D0850: William Jaggard Wood Pigeon Decoy, Circa 1940s

Excellent wood pigeon decoy by William Jaggard of Elveden, Suffolk, United Kingdom, circa 1940s. With only light in-use wear, this stylish pigeon is in original paint and has carved shoulders and wings, a cast metal bill and glass eyes. Painted in the species' fall plumage, the full-bodied carving measures just under 14.5" in length, 4.5" in width and 3.5" in depth at the breast. Continuing the business of his father-in-law and mentor, James Rolph, Jaggard carved from the 1930s to the mid-1950s. Similar in time frame to North American waterfowl and shorebird decoys, wood pigeon decoys have been used in the United Kingdom since the latter half of the 1800s with examples ranging from the deeply carved examples sold by Trulock and Harriss and R. Ward Co. to the more stylized examples of Jaggard, Harry Boddy and Ted Grace. Judging from the number of examples found today, the latter group, along with the Rolph family, were England's most prolific makers. See my other website, www.woodpigeondecoys.com, dedicated to the identification and documentation of these decoys and their carvers for additional information. Stand included. SOLD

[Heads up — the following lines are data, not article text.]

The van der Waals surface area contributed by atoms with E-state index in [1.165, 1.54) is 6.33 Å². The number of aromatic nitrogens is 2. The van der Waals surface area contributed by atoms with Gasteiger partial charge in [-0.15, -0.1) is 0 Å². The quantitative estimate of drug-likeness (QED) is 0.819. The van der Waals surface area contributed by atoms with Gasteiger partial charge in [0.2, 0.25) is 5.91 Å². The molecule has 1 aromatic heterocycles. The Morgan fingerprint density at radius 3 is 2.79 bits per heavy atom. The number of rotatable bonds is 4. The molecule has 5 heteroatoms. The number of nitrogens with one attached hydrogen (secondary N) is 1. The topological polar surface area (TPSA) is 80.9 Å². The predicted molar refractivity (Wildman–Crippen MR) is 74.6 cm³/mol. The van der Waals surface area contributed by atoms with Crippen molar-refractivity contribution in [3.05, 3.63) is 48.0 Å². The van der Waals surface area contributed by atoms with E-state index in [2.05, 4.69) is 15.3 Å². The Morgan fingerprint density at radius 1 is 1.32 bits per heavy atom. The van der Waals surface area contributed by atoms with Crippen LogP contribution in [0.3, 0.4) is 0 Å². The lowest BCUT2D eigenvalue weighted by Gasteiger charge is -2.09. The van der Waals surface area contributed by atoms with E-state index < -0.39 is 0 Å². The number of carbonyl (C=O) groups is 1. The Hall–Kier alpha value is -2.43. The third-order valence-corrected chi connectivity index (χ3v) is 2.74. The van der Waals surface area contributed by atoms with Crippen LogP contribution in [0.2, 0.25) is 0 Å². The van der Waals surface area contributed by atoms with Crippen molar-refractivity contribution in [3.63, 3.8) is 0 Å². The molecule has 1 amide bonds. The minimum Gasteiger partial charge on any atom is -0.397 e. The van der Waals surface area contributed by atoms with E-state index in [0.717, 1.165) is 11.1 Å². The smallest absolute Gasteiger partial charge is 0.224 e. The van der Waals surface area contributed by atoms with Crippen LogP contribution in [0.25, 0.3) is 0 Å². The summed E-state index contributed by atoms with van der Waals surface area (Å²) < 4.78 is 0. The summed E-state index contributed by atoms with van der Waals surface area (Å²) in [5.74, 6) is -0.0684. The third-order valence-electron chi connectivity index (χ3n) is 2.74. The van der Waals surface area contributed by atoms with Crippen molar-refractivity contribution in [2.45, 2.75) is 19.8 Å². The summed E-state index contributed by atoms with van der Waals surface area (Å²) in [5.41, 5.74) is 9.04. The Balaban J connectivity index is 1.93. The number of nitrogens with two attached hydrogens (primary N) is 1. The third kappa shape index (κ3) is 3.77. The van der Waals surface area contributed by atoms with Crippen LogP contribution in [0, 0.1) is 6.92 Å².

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M354: Joe Klein Pheasant Hen, Circa 1950s

Excellent hen ring-necked pheasant carved in half-scale by Leo J. "Joe" Klein, Wilcox, PA, circa 1950s. Klein was known for his elaborately carved and painted ducks, turkeys, woodcocks and other upland game birds. This carved pheasant has relief-carved wings, feet and eyes. The original feather paint is intricately detailed and boldly applied. The bird measures almost 12" in length, stands 6.25" high (exclusive of the base) and is 3" wide. The carving is in mint condition other than for a very small paint chips to the tip of the bill and the back edge of the tail A sticker with Klein's name and address remains on the bottom of the base. SOLD

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D0849: Charles Rayle Pintail Hen, Aberdeen, Washinton, Circa 1910